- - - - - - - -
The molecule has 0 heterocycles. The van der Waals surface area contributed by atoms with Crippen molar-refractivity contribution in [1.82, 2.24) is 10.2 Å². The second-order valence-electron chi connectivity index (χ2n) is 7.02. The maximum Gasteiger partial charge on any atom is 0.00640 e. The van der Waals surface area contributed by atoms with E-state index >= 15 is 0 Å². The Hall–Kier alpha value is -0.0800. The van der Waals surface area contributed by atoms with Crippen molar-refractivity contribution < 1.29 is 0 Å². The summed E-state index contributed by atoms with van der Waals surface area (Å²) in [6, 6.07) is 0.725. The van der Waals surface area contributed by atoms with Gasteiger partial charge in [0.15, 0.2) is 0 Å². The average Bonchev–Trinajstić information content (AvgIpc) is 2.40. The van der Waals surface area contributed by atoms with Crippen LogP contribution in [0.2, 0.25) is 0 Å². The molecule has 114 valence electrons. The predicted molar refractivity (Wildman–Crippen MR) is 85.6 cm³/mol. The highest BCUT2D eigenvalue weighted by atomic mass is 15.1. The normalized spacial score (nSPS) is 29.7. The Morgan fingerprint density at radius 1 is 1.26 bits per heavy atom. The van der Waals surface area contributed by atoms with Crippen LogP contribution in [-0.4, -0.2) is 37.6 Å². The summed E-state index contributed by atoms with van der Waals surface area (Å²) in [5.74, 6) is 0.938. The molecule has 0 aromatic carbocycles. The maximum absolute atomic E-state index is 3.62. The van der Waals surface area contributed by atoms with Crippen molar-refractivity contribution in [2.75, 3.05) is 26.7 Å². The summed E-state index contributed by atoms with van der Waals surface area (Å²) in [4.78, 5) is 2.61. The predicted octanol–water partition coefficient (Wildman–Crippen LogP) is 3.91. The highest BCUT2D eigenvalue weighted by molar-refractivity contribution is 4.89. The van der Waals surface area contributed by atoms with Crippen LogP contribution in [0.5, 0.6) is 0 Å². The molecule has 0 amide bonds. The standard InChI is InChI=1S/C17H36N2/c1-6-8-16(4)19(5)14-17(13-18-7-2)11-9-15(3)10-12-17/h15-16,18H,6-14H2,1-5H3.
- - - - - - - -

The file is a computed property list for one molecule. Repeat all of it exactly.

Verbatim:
The molecule has 0 heterocycles. The van der Waals surface area contributed by atoms with Crippen molar-refractivity contribution in [1.82, 2.24) is 10.2 Å². The second-order valence-electron chi connectivity index (χ2n) is 7.02. The maximum Gasteiger partial charge on any atom is 0.00640 e. The van der Waals surface area contributed by atoms with E-state index >= 15 is 0 Å². The Hall–Kier alpha value is -0.0800. The van der Waals surface area contributed by atoms with Crippen molar-refractivity contribution < 1.29 is 0 Å². The summed E-state index contributed by atoms with van der Waals surface area (Å²) in [6, 6.07) is 0.725. The van der Waals surface area contributed by atoms with Gasteiger partial charge in [0.15, 0.2) is 0 Å². The average Bonchev–Trinajstić information content (AvgIpc) is 2.40. The van der Waals surface area contributed by atoms with Crippen LogP contribution in [0.2, 0.25) is 0 Å². The molecule has 114 valence electrons. The predicted molar refractivity (Wildman–Crippen MR) is 85.6 cm³/mol. The highest BCUT2D eigenvalue weighted by atomic mass is 15.1. The normalized spacial score (nSPS) is 29.7. The Morgan fingerprint density at radius 1 is 1.26 bits per heavy atom. The van der Waals surface area contributed by atoms with Crippen LogP contribution in [-0.4, -0.2) is 37.6 Å². The summed E-state index contributed by atoms with van der Waals surface area (Å²) in [5.74, 6) is 0.938. The molecule has 0 aromatic carbocycles. The maximum absolute atomic E-state index is 3.62. The van der Waals surface area contributed by atoms with Crippen molar-refractivity contribution in [2.75, 3.05) is 26.7 Å². The summed E-state index contributed by atoms with van der Waals surface area (Å²) in [4.78, 5) is 2.61. The predicted octanol–water partition coefficient (Wildman–Crippen LogP) is 3.91. The highest BCUT2D eigenvalue weighted by molar-refractivity contribution is 4.89. The van der Waals surface area contributed by atoms with Crippen LogP contribution in [0.5, 0.6) is 0 Å². The molecule has 0 amide bonds. The standard InChI is InChI=1S/C17H36N2/c1-6-8-16(4)19(5)14-17(13-18-7-2)11-9-15(3)10-12-17/h15-16,18H,6-14H2,1-5H3.